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Red Sox fire Cora after scandal

BOSTON — Alex Cora has already been identified as a ringleader in an illegal system of sign stealing when he was with the Houston Astros.

The Red Sox didn’t wait to see what punishment Major League Baseball might give him for possibly bringing a similar scheme with him to Boston.

Cora was fired by the team he led to the 2018 World Series title on Tuesday night, one day after baseball Commissioner Rob Manfred said he was “an active participant” in the Astros’ cheating when he was a bench coach in Houston.

Manfred mentioned Cora by name 11 times in a nine-page report, saying he “originated and executed” the scheme in which Houston used a center field camera to decode catchers’ signals to pitchers, then banged on a trash can to relay the signs to batters so they would know what type of pitch was coming.

The Astros fired manager AJ Hinch and general manager Jeff Luhnow, making that announcement an hour after Manfred suspended them for the 2020 season for their roles in the cheating scheme. Cora met Tuesday with Boston management and they issued a release saying they had “mutually agreed to part ways.”

“Given the findings and the commissioner’s ruling, we collectively decided that it would not be possible for Alex to effectively lead the club going forward,” the team said in a statement attributed to owner John Henry, chairman Tom Werner, CEO Sam Kennedy and Cora.

The team called a news conference for Wednesday afternoon to address the scandal, which leaves it without a manager less than a month before pitchers and catchers are due to report to spring training.

Bench coach Ron Roenicke, who spent five years managing the Milwaukee Brewers, is the most experienced member of the current coaching staff; former Red Sox catcher Jason Varitek has also been mentioned as a possible replacement.

In suspending Luhnow and Hinch, Manfred said he was withholding Cora’s punishment until completing a separate investigation of accusations the Red Sox stole signs in 2018. That investigation will continue; Cora and the Red Sox could both face additional penalties.

“We agreed today that parting ways was the best thing for the organization,” Cora said in a statement released by the team. “I do not want to be a distraction to the Red Sox as they move forward.”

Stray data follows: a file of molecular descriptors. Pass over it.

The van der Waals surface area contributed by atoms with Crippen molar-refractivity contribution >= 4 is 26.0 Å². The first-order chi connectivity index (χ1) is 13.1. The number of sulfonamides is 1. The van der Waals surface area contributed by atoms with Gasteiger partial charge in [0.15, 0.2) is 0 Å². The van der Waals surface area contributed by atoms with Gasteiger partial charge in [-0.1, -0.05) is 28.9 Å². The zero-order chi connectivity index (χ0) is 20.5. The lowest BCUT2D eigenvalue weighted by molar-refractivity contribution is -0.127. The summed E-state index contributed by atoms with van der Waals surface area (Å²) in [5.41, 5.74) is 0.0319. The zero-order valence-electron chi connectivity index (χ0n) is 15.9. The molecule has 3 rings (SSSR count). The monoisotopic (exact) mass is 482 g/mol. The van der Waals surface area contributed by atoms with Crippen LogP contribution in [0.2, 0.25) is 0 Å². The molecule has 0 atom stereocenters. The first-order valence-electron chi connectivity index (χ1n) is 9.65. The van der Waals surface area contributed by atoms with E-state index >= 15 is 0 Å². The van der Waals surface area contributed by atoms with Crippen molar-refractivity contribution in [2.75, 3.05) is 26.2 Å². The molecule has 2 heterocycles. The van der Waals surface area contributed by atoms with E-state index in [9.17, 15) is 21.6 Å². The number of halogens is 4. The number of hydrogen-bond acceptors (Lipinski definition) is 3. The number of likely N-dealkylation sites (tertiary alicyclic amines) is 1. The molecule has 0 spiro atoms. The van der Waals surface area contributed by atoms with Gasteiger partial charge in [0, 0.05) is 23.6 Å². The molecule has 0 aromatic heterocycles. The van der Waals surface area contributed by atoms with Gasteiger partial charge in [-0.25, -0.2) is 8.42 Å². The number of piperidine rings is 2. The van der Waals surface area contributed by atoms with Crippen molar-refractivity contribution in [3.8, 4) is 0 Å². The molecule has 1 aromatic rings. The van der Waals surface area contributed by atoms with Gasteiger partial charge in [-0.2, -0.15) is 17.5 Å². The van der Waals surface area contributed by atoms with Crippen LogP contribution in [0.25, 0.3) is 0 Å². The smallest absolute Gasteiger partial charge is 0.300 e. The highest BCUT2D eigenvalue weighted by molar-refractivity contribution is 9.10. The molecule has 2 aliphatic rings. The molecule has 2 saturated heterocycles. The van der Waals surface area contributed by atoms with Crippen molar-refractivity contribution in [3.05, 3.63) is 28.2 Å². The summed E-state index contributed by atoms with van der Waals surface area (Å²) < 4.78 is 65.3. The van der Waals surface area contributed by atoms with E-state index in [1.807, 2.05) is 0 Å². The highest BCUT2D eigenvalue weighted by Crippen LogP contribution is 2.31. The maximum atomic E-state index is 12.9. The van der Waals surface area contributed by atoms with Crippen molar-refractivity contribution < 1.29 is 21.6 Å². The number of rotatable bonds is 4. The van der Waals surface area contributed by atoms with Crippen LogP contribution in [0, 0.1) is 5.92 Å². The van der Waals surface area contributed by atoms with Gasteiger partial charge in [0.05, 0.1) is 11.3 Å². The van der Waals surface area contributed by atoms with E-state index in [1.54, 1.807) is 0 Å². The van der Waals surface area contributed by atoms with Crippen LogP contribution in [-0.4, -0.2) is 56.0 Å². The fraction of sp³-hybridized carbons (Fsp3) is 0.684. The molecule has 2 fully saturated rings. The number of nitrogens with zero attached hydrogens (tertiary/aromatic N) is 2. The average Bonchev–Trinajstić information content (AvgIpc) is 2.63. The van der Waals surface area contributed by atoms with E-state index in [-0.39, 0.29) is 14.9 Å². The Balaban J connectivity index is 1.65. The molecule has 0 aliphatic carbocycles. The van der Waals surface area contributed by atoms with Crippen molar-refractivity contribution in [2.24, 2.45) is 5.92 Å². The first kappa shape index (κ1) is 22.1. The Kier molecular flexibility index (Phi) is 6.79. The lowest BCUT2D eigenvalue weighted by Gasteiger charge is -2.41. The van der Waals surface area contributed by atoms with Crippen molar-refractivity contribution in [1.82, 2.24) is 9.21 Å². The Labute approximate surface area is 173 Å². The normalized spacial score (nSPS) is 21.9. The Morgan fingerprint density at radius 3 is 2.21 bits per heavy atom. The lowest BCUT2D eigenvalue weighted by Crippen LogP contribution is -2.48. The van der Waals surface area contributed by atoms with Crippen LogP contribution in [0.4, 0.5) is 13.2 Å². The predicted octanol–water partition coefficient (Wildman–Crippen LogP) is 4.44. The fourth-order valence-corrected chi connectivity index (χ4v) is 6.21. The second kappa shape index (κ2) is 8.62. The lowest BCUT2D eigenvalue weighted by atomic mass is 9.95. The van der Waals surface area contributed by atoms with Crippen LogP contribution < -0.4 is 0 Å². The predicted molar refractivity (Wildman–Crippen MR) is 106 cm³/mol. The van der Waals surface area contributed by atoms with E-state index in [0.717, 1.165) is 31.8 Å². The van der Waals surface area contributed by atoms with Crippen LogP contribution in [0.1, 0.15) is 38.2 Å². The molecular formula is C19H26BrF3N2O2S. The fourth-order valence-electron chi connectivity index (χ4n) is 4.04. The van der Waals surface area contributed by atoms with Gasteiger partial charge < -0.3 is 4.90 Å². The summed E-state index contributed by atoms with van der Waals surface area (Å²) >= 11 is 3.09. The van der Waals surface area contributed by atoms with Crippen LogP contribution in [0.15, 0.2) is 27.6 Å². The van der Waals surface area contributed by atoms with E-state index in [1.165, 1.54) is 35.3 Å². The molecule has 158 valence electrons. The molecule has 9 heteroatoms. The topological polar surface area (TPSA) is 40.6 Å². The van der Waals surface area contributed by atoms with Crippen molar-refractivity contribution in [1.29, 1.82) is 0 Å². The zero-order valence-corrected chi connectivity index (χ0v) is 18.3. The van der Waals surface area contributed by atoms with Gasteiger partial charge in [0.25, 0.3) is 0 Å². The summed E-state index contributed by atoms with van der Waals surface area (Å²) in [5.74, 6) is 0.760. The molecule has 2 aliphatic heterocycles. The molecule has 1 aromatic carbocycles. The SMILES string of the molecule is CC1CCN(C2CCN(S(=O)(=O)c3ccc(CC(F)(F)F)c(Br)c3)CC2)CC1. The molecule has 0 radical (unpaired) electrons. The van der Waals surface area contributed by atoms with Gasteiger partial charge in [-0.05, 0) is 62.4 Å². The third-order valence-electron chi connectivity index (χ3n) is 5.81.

New Mets manager and former Astros player Carlos Beltran also was implicated by Manfred in his report Monday — the only player mentioned. Manfred decided that no players would be disciplined for breaking rules prohibiting the use of electronics to steal catchers’ signs in 2017 after levying penalties against Boston and the New York Yankees.

The Mets declined comment on Beltran’s status.

The Los Angeles Dodgers lost the 2017 World Series to the Astros and again in 2018 to the Red Sox.

“All clubs have been asked by Major League Baseball not to comment on today’s punishment of the Houston Astros as it’s inappropriate to comment on discipline imposed on another club,” Los Angeles said in a statement Monday night. “The Dodgers have also been asked not to comment on any wrongdoing during the 2017 World Series and will have no further comment at this time.”

Astros look ahead

HOUSTON — The Houston Astros suddenly have a couple more holes to fill.

Less than a month before the start of spring training, the American League champions are without a manager and general manager after AJ Hinch and Jeff Luhnow were suspended by Major League Baseball and subsequently fired by team owner Jim Crane for the club’s sign-stealing scheme.

The penalties announced by MLB commissioner Rob Manfred on Monday came after he found illicit use of electronics to steal signs in Houston’s run to the 2017 World Series championship and again in the 2018 season. The Astros were also fined $5 million, which is the maximum allowed under the Major League Constitution, and must forfeit their next two first- and second-round amateur draft picks.

Now that the punishment has been handed out and Hinch and Luhnow, the architects of Houston’s unprecedented success, the franchise must find a way to move forward. First the Astros must hire a manager and general manager who will try and continue the success that the previous regime built.

“I’m optimistic,” Crane said Monday. “This thing is deep here there are a lot of smart people here. We’ll have a speed bump here … this is a tough day. But can we recover? Absolutely. And we’ll have a great team next year.”

Even with all the chaos surrounding the team, the Astros are expected to be favorites to win the AL West title again this season. They lost ace Gerrit Cole to the Yankees in free agency, but return almost all the key pieces that helped them to their second World Series in three year, this time capped by a Game 7 loss to Washington.

It’s unclear if Hinch’s firing will impact team morale. The 45-year-old Hinch was a favorite among players for his management style and interaction with the team. The former catcher and Stanford graduate was 481-329 in five seasons in Houston with four playoff trips.

To Crane, finding someone to replace him is the priority.

“We’ll quickly look for someone to manage the team … certainly we have possibilities internally,” he said. “We’ll also look outside.”

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